LONDON HAS FALLEN
Gerard Butler is where charm and charisma go to die, and the confoundingly popular star’s London Has Fallen is where many, many Middle Eastern stick figures go to die, along with numerous heads of state, hundreds of innocent bystanders, and most of my hope for humanity. It’s almost unfathomable that 2013’s noxious action thriller Olympus Has Fallen – in which Butler’s Secret Service agent Mike Banning single-handedly foils a White House takeover attempt via heavy artillery, knives, and murderously awful wisecracks – could yield a sequel that’s even worse. Yet here we are with director Babak Najafi’s pornographically violent, dementedly xenophobic tale of terrorist retaliation that finds England’s largest city waylaid by explosives and gunfire while a constipated-looking Butler shouts at his nemeses, “Why don’t you head back to F---ghanistan, or wherever you’re from?!” (In the midst of the chaos, the president’s marble-mouthed muscle also tells his boss to trust only him, adding, “Every one of these guys is a terrorist asshole until proven otherwise.” I’m surprised the film didn’t find Mike Banning running for president.)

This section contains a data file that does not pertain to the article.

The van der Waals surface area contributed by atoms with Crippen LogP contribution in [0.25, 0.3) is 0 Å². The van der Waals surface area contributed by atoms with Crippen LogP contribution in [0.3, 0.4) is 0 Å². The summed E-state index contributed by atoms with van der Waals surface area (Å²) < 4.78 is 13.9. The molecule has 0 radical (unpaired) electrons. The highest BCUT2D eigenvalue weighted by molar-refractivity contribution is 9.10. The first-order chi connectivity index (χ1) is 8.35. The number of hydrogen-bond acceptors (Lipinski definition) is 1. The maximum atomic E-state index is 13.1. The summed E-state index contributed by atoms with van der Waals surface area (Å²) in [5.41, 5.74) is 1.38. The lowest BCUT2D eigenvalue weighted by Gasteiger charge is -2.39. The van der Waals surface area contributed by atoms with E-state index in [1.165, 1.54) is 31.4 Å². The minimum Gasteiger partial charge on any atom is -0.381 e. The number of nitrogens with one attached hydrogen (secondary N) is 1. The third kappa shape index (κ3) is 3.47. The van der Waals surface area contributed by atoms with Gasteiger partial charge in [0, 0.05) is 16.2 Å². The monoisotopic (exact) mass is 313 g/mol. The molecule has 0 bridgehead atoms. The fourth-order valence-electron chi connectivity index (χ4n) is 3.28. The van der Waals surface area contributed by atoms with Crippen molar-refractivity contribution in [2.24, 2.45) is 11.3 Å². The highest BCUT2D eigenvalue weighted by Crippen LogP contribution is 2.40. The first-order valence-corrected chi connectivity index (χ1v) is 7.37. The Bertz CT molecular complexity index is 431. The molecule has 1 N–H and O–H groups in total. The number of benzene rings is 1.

To my mind, Najafi’s ceaselessly crude film is indefensible both morally and when viewed strictly as entertainment, given the stunningly phony digital effects, total lack of coherence and wit, and insulting waste of talented pros including Aaron Eckhart, Morgan Freeman, Angela Bassett, Robert Forster, Melissa Leo, Jackie Earle Haley, and Radha Mitchell. (Only Charlotte Riley, as an intrepid and dryly funny MI6 agent, remotely resembles a human being.) Yet I know of a few dozen who likely would defend it, because they were all at my screening – a sizable crowd composed mostly of Adults of a Certain Age that cheered Banning’s sociopathic tendencies and cackled at his morbidly unfunny jokes, and even applauded the finale that threatened a third go-around with this thick-necked Scottish bruiser with the god-awful American accent. It was legitimately unsettling to hear the 70-something lady behind me mutter, “They should just blow him up” during a closeup of the chief terrorist. It was somehow even more disturbing to hear her convulsive laughter after the president popped out of his hiding place to save Banning’s life and the latter deadpanned, “I was wondering when you were gonna come out of the closet.” London Has Fallen is an insidiously bad movie. Loathe it or love it, it brings out the hater in everyone.